An under-construction condo building in Langford is offering an alternative to the traditional home purchasing model which may prove an attractive option as house and rent prices continue to grow beyond the reach of many in Greater Victoria.
Studios, one bedrooms, and two bedrooms at Centennial Court on Carlow Road are set to go on sale in the near future, with move-in expected over the winter. Potential residents will have the option to sign up for EP Homes’ Bridge to Homeownership program as an alternative to either buying a unit outright with cash, or with a traditional mortgage.
“What EP does … is they really help educate people and guide them financially so they can create savings,” said Island Realm Real Estate co-owner Tony Zarsadias. “There is a typical security deposit like you would have in any rental, then there are two components to your monthly payments: First is the rent, which is established by a third-party appraiser … and then the second component is the savings component, which is effectively going to save that person the five per cent they need down to qualify for a mortgage, over three years.”
Once the down payment has been saved up, Zarsadias said the renter is then able to buy the unit from EP Homes at “market rate” through a conventional mortgage, which EP Homes will help the renter apply for.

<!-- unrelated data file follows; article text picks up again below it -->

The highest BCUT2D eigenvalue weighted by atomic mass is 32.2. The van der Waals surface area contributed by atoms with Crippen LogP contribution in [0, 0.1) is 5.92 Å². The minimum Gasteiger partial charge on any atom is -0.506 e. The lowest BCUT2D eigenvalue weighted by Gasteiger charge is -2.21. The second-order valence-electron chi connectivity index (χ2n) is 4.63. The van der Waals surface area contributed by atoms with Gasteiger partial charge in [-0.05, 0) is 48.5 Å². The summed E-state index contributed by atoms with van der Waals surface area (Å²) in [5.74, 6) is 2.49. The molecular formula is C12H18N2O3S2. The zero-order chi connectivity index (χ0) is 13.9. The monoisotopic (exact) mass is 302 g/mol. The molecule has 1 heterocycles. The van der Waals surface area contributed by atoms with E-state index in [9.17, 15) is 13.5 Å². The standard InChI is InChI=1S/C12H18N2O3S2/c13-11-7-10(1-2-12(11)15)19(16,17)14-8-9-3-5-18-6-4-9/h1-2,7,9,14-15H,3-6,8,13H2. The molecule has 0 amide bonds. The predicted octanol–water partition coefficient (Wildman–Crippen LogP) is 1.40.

Zarsadias, whose firm Iron Clad Developments has partnered with to sell units in the building, said the goal of the program is to allow people who could afford monthly mortgage or rent payments, but not the down payment required to secure a mortgage, an opportunity to get into home ownership more easily.
Paul Schure, a professor with UVic’s department of economics, said there is a clear need at a societal level to make home ownership more accessible, and for some buyers, the program on offer from EP Homes could be very attractive.
“Home ownership is not impossible, but it has become a lot harder than it was say 25 years ago,” said Schure. “I do see a need, and I do see a potential market for what EP Homes is offering.”
But he notes there are some important caveats to keep in mind, and it may be possible to get a better deal by perusing parts of the EP Homes deal through traditional avenues.
For example, it may be possible for potential homeowners to simply save up for a mortgage down payment themselves, and if they are careful with how they invest their savings, they may be able to come out with more than the minimum needed for a down payment. And while the convenience of having all elements of the deal with one company is certainly appealing to many, Schure is generally cautious about putting too many eggs in one basket when it comes to a person’s financials.
Despite the cautions though, he sees such alternative paths to home ownership expanding and becoming more commonplace, though he doubts they will become mainstream any time soon.
“Offering a viable path to home ownership is a very important societal problem that is not being solved adequately in the Greater Victoria, and the wider North American context,” said Schure. “I think some of the solutions will need to come from government, but that is tough because you do not want those interventions to become so draconian.”
One example of government intervention is on display right on the West Shore in the form of the City of Langford’s attainable housing program, which sees the city make contributions to eligible first-time home buyers’ down payments.
As of Oct. 20, the city told Black Press Media more than 800 people have expressed interest in the program, which is still in its early stages, with 12 having formally applied with all the required documents, five have been accepted into it, and one has already purchased a condo.
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